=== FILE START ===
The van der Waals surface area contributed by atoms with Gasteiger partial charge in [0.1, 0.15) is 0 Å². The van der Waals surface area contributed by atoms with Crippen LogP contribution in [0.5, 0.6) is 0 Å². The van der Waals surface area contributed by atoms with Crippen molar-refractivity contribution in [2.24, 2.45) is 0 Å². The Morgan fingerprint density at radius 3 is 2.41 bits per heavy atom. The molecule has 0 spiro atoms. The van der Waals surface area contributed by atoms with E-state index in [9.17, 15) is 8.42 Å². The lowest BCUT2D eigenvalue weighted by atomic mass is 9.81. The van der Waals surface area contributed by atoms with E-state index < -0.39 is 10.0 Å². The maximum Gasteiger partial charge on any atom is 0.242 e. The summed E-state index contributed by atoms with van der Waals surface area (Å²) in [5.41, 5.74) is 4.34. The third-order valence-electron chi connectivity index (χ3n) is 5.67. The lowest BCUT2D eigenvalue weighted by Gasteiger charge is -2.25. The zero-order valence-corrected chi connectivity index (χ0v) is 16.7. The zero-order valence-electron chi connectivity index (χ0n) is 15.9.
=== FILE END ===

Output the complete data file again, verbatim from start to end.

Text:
The van der Waals surface area contributed by atoms with Gasteiger partial charge in [0.1, 0.15) is 0 Å². The van der Waals surface area contributed by atoms with Crippen LogP contribution in [0.5, 0.6) is 0 Å². The van der Waals surface area contributed by atoms with Crippen molar-refractivity contribution in [2.24, 2.45) is 0 Å². The Morgan fingerprint density at radius 3 is 2.41 bits per heavy atom. The molecule has 0 spiro atoms. The van der Waals surface area contributed by atoms with E-state index in [9.17, 15) is 8.42 Å². The lowest BCUT2D eigenvalue weighted by atomic mass is 9.81. The van der Waals surface area contributed by atoms with E-state index < -0.39 is 10.0 Å². The maximum Gasteiger partial charge on any atom is 0.242 e. The summed E-state index contributed by atoms with van der Waals surface area (Å²) in [5.41, 5.74) is 4.34. The third-order valence-electron chi connectivity index (χ3n) is 5.67. The lowest BCUT2D eigenvalue weighted by Gasteiger charge is -2.25. The zero-order valence-corrected chi connectivity index (χ0v) is 16.7. The zero-order valence-electron chi connectivity index (χ0n) is 15.9.